At the end of February, an impassioned op-ed appeared in The Chicago Crusader, a well-established Black newspaper in the city. Titled “Why Independent Workers Want to Stay Independent,” the op-ed
argued that gig economy companies like Uber and Lyft are a “lifeline” to communities of color by providing “a flexible way to work.”
One week later the exact same op-ed
was published in the bilingual El Dia Newspaper. Two months later, a version
of it appeared again in Crain’s Chicago Business newspaper.
Similar articles and op-eds riffing on the theme of “protecting” independent work have popped up in local publications all over the country, from Colorado to Massachusetts to New Jersey to New York.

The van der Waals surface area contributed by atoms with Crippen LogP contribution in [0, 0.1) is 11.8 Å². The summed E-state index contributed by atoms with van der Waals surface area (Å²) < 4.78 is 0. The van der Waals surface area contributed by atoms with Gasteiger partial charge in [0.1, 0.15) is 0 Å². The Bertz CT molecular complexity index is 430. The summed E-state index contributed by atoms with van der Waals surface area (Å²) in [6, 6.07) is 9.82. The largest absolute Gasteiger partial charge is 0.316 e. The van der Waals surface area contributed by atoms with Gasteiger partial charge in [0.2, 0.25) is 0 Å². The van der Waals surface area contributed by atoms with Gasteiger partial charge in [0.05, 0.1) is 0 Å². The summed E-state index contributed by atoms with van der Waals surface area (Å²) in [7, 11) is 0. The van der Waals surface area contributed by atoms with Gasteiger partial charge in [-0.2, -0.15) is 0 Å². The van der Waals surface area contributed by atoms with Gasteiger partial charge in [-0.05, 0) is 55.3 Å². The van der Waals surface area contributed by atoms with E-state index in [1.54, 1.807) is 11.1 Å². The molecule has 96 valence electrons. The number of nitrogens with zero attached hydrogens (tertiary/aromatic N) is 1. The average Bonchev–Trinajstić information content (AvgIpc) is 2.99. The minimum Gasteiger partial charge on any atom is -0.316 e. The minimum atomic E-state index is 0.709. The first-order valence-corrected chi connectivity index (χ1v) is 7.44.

In some of these states the articles have a common thread: Their authors represent organizations that serve communities of color and have received recent donations from Lyft, and in some cases Uber or DoorDash.
The op-eds are one facet of a multimillion-dollar lobbying campaign aimed at fighting regulations that would require the companies to treat drivers and delivery workers as full-fledged employees. Over the past several months, news outlets have detailed political action committees
set up by Uber and Lyft in New York
. The Markup found that the practice was even wider spread, occurring in other states and often involving alliances with local community groups….